The Islands’ Current Account Deficit Reached $831.6 Million in 2017
The Cayman Islands’ Balance of Payments (BOP) and International Investment Position (IIP) Report 2017 shows the statistical summaries of the economic and financial transactions between residents of the Cayman Islands and the rest of the world. The statistics are generated from survey returns of local businesses and other organizations as well as data provided by the Cayman Islands Monetary Authority (CIMA).
As in previous years, the BOP shows that in 2017, the total payments of residents to non-residents exceeded receipts, thus resulting in a current account deficit of $831.6 million, 36.4 percent higher compared to 2016. The current account deficit in 2017 is equivalent to 19.4 percent of GDP, as compared to 14.9 percent in 2016.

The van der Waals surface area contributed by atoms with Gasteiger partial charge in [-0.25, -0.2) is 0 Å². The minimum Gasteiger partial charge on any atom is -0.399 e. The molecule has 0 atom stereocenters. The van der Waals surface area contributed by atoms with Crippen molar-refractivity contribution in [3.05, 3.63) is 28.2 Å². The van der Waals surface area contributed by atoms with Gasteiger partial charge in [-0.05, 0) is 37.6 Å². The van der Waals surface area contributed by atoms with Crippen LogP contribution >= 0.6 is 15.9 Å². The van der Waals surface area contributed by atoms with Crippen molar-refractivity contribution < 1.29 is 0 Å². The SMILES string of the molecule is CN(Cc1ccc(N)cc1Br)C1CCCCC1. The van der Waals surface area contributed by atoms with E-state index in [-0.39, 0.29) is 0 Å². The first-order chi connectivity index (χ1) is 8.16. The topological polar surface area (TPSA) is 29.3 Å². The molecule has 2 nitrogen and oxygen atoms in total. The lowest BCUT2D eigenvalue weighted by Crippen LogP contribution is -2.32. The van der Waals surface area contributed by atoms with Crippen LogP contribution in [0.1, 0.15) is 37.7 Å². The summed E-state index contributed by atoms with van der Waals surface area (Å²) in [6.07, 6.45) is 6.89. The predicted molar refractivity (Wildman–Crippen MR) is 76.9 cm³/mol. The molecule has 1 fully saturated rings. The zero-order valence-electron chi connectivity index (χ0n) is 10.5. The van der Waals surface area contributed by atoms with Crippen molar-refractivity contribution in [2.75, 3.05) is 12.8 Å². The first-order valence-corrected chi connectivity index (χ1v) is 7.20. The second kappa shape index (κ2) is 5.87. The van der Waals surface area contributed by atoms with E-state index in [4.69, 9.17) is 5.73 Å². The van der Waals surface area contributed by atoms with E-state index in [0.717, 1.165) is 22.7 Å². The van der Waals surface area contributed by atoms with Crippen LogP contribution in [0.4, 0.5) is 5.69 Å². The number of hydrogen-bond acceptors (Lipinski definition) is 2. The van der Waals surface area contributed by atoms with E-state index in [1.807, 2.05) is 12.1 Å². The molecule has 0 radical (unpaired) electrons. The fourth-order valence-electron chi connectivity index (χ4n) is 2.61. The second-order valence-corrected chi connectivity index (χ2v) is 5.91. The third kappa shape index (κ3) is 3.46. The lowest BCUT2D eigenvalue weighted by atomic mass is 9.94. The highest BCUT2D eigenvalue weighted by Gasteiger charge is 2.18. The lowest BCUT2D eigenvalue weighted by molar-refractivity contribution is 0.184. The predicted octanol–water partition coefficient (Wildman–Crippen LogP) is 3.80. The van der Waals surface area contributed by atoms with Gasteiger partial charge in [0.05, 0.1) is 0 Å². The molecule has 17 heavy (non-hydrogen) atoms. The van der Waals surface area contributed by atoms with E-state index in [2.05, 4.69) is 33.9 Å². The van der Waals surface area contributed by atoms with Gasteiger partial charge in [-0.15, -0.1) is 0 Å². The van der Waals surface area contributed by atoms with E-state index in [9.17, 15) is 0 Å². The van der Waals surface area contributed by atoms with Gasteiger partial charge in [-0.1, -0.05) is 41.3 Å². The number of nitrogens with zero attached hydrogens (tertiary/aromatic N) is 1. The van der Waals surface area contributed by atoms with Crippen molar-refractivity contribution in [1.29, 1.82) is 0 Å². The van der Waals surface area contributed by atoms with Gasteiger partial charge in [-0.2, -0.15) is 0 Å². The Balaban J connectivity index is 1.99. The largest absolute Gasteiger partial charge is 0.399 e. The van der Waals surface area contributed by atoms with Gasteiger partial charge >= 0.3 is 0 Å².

The current account deficit in 2017 was driven primarily by increases in interest payments to non-residents for investments, higher workers remittances outflows, and increased importation of goods. The large deficits from these transactions were partially outweighed by surpluses from financial services, travel and other business services (mainly legal and accounting services).
The IIP shows the value and composition of foreign assets and liabilities of residents (mainly financial corporations and a few non-financial corporations) at the end of the year. The latter represents the total investments of non-residents in the Cayman Islands.
At the end of 2017, the Cayman Islands residents’ total financial investments abroad was estimated at CI$128.4 billion. These consisted of direct investments ($20.4 billion); portfolio investment ($32.7 billion); financial derivatives ($4.6 billion); currencies, loans, deposits and other investments ($70.6 billion); and reserve assets ($0.12 billion).